Amazon Moves into Teleconferencing Business with Chime

Chime keeps meetings and chats synchronized across devices, so users can join meetings from anywhere via Android, iOS, Mac and Windows apps.

amazon chime logo

As if Amazon has nothing better to do, it's now going into the unified communications business to compete with the likes of Cisco Systems, Polycom, Avaya, Microsoft, Mitel and several others.

The Seattle-based web services and retail megacompany on Feb. 14 launched Amazon Chime, a new, freemium-based unified communications service that it claims delivers "frustration-free meetings with exceptional video and audio quality."

The always-finicky telecommunications market will soon decide whether that statement is true or not true.

Using this service, customers can start video and audio meetings with a single click, so they can host or join a meeting, chat and share content and screens with a synchronized experience across desktops, iOS, and Android devices, the company said.

Conferencing Largely Has Been Problematic

Many concall and video-conferencing systems are problematic. They can be clunky and hard to use, video is often grainy, the system disconnects frequently, audio quality is poor (depending upon the connection), they require long PINs to enter and join a call and have second-rate mobile features and apps.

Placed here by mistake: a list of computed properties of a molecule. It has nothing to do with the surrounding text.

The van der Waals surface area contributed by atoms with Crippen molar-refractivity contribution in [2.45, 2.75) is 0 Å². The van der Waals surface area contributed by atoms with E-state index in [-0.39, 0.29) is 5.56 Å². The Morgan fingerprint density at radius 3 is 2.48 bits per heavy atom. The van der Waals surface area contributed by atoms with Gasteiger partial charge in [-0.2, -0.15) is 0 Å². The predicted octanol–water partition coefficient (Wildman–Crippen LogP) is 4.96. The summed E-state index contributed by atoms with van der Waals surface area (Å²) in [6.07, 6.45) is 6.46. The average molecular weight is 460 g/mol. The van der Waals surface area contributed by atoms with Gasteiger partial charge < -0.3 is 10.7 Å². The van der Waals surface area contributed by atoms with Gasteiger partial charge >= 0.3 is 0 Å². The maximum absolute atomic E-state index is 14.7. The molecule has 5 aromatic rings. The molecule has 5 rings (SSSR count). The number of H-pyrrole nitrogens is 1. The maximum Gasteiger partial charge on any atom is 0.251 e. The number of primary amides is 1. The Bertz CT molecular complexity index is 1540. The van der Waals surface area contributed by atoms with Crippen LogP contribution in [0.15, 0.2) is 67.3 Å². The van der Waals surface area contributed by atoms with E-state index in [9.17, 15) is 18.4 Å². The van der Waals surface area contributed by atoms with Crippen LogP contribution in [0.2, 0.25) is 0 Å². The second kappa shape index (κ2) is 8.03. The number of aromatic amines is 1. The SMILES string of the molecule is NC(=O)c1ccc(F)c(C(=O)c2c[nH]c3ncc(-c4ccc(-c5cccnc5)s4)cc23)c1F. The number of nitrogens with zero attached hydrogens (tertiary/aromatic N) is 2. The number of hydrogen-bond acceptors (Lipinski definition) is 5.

Mostly they are only good at one thing (such as voice calls, video conferencing, screen sharing, or instant messaging), so users often have to toggle between several different tools.

To view a video of Chime in action, go here.

Chime calls all participants when a meeting starts, so joining a meeting requires only clicking a button in the app--no PIN required. When there is background noise on calls (think about how often somebody has to say things like "could you please stop typing so close to the speaker") or somebody joins or drops mid-call, there's no longer any mystery--Chime shows a visual roster of all attendees. Any attendee has the power to put an end to background noise by muting a noisy line.

Chime keeps meetings and chats synchronized across devices, so users can join meetings from anywhere via Android, iOS, Mac and Windows apps (and switch from mobile to desktop, or app to app whenever needed). Chime can be integrated with existing corporate directories and provides IT administrators the ability to manage identities and control access across an organization.

Freemium Model, No Up-Front Investment

Chime requires no upfront investments, complicated deployment, or ongoing maintenance--it's a cloud service. Customers can simply download the application and get started using the service in minutes.

Key business benefits include:

--Chime uses noise-canceling wideband audio to deliver high-quality audio and crisp, clear HD video to make it easier to have real conversations in a meeting. Video works well across all user devices and many conference room video systems with no upgrades required, the company said.